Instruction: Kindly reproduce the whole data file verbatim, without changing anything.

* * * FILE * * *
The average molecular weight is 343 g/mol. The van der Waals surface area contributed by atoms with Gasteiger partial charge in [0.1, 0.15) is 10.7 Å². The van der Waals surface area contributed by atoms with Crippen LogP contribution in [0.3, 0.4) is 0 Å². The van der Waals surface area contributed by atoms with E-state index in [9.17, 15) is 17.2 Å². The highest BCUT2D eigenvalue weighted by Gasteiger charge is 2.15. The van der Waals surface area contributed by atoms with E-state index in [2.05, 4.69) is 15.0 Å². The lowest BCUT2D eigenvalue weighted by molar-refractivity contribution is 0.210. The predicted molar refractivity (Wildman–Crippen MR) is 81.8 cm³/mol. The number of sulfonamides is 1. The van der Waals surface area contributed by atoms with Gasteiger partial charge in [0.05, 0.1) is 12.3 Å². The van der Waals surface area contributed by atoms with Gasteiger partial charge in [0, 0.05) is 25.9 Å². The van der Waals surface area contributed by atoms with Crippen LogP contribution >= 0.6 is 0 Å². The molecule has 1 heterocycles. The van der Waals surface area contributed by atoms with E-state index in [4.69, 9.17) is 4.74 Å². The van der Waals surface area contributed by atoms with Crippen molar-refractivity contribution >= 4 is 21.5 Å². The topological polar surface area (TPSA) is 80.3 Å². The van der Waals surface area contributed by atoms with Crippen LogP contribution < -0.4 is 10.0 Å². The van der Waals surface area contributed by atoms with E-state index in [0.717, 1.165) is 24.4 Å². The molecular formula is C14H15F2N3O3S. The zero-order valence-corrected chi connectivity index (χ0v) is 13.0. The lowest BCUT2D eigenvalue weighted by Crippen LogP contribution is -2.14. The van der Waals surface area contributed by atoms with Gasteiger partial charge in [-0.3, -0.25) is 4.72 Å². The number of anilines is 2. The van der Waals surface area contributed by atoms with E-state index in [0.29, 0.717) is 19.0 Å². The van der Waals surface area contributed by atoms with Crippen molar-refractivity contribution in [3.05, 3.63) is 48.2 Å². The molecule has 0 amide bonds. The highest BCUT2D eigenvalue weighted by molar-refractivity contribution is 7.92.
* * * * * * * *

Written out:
The average molecular weight is 343 g/mol. The van der Waals surface area contributed by atoms with Gasteiger partial charge in [0.1, 0.15) is 10.7 Å². The van der Waals surface area contributed by atoms with Crippen LogP contribution in [0.3, 0.4) is 0 Å². The van der Waals surface area contributed by atoms with E-state index in [9.17, 15) is 17.2 Å². The highest BCUT2D eigenvalue weighted by Gasteiger charge is 2.15. The van der Waals surface area contributed by atoms with E-state index in [2.05, 4.69) is 15.0 Å². The lowest BCUT2D eigenvalue weighted by molar-refractivity contribution is 0.210. The predicted molar refractivity (Wildman–Crippen MR) is 81.8 cm³/mol. The number of sulfonamides is 1. The van der Waals surface area contributed by atoms with Gasteiger partial charge in [0.05, 0.1) is 12.3 Å². The van der Waals surface area contributed by atoms with Gasteiger partial charge in [0, 0.05) is 25.9 Å². The van der Waals surface area contributed by atoms with Crippen LogP contribution >= 0.6 is 0 Å². The molecule has 1 heterocycles. The van der Waals surface area contributed by atoms with E-state index in [4.69, 9.17) is 4.74 Å². The van der Waals surface area contributed by atoms with Crippen molar-refractivity contribution >= 4 is 21.5 Å². The topological polar surface area (TPSA) is 80.3 Å². The van der Waals surface area contributed by atoms with Crippen LogP contribution < -0.4 is 10.0 Å². The van der Waals surface area contributed by atoms with E-state index in [0.717, 1.165) is 24.4 Å². The molecular formula is C14H15F2N3O3S. The zero-order valence-corrected chi connectivity index (χ0v) is 13.0. The lowest BCUT2D eigenvalue weighted by Crippen LogP contribution is -2.14. The van der Waals surface area contributed by atoms with Gasteiger partial charge in [-0.3, -0.25) is 4.72 Å². The number of anilines is 2. The van der Waals surface area contributed by atoms with E-state index in [0.29, 0.717) is 19.0 Å². The van der Waals surface area contributed by atoms with Crippen molar-refractivity contribution in [3.05, 3.63) is 48.2 Å². The molecule has 0 amide bonds. The highest BCUT2D eigenvalue weighted by molar-refractivity contribution is 7.92.